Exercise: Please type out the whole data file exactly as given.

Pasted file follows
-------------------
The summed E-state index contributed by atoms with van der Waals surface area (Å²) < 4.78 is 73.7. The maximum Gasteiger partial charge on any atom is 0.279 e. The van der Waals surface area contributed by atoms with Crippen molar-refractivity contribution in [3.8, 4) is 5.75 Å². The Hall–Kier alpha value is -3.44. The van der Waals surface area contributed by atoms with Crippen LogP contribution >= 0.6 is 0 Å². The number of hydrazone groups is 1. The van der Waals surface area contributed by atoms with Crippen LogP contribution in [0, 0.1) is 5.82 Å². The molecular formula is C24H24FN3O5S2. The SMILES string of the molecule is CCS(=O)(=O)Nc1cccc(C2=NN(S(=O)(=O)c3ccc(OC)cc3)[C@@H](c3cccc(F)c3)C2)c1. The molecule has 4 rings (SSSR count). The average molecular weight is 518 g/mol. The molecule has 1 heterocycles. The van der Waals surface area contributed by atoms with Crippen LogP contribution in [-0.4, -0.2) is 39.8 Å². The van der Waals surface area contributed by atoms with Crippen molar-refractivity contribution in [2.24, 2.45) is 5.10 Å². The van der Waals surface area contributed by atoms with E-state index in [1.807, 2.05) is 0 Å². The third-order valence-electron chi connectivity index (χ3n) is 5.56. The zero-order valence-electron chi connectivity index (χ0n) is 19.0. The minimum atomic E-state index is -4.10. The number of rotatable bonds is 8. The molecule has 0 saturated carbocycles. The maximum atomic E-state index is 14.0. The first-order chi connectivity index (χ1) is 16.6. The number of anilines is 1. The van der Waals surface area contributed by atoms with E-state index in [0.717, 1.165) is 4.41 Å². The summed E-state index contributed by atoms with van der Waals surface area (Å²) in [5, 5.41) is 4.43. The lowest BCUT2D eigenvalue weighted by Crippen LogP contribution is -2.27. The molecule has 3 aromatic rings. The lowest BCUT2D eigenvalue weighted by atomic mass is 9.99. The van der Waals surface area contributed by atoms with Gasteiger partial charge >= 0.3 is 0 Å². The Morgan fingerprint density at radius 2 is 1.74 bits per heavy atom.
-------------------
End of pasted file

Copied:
The summed E-state index contributed by atoms with van der Waals surface area (Å²) < 4.78 is 73.7. The maximum Gasteiger partial charge on any atom is 0.279 e. The van der Waals surface area contributed by atoms with Crippen molar-refractivity contribution in [3.8, 4) is 5.75 Å². The Hall–Kier alpha value is -3.44. The van der Waals surface area contributed by atoms with Crippen LogP contribution >= 0.6 is 0 Å². The number of hydrazone groups is 1. The van der Waals surface area contributed by atoms with Crippen LogP contribution in [0, 0.1) is 5.82 Å². The molecular formula is C24H24FN3O5S2. The SMILES string of the molecule is CCS(=O)(=O)Nc1cccc(C2=NN(S(=O)(=O)c3ccc(OC)cc3)[C@@H](c3cccc(F)c3)C2)c1. The molecule has 4 rings (SSSR count). The average molecular weight is 518 g/mol. The molecule has 1 heterocycles. The van der Waals surface area contributed by atoms with Crippen LogP contribution in [-0.4, -0.2) is 39.8 Å². The van der Waals surface area contributed by atoms with Crippen molar-refractivity contribution in [2.24, 2.45) is 5.10 Å². The van der Waals surface area contributed by atoms with E-state index in [1.807, 2.05) is 0 Å². The third-order valence-electron chi connectivity index (χ3n) is 5.56. The zero-order valence-electron chi connectivity index (χ0n) is 19.0. The minimum atomic E-state index is -4.10. The number of rotatable bonds is 8. The molecule has 0 saturated carbocycles. The maximum atomic E-state index is 14.0. The first-order chi connectivity index (χ1) is 16.6. The number of anilines is 1. The van der Waals surface area contributed by atoms with E-state index in [0.717, 1.165) is 4.41 Å². The summed E-state index contributed by atoms with van der Waals surface area (Å²) in [5, 5.41) is 4.43. The lowest BCUT2D eigenvalue weighted by Crippen LogP contribution is -2.27. The molecule has 3 aromatic rings. The lowest BCUT2D eigenvalue weighted by atomic mass is 9.99. The van der Waals surface area contributed by atoms with Gasteiger partial charge >= 0.3 is 0 Å². The Morgan fingerprint density at radius 2 is 1.74 bits per heavy atom.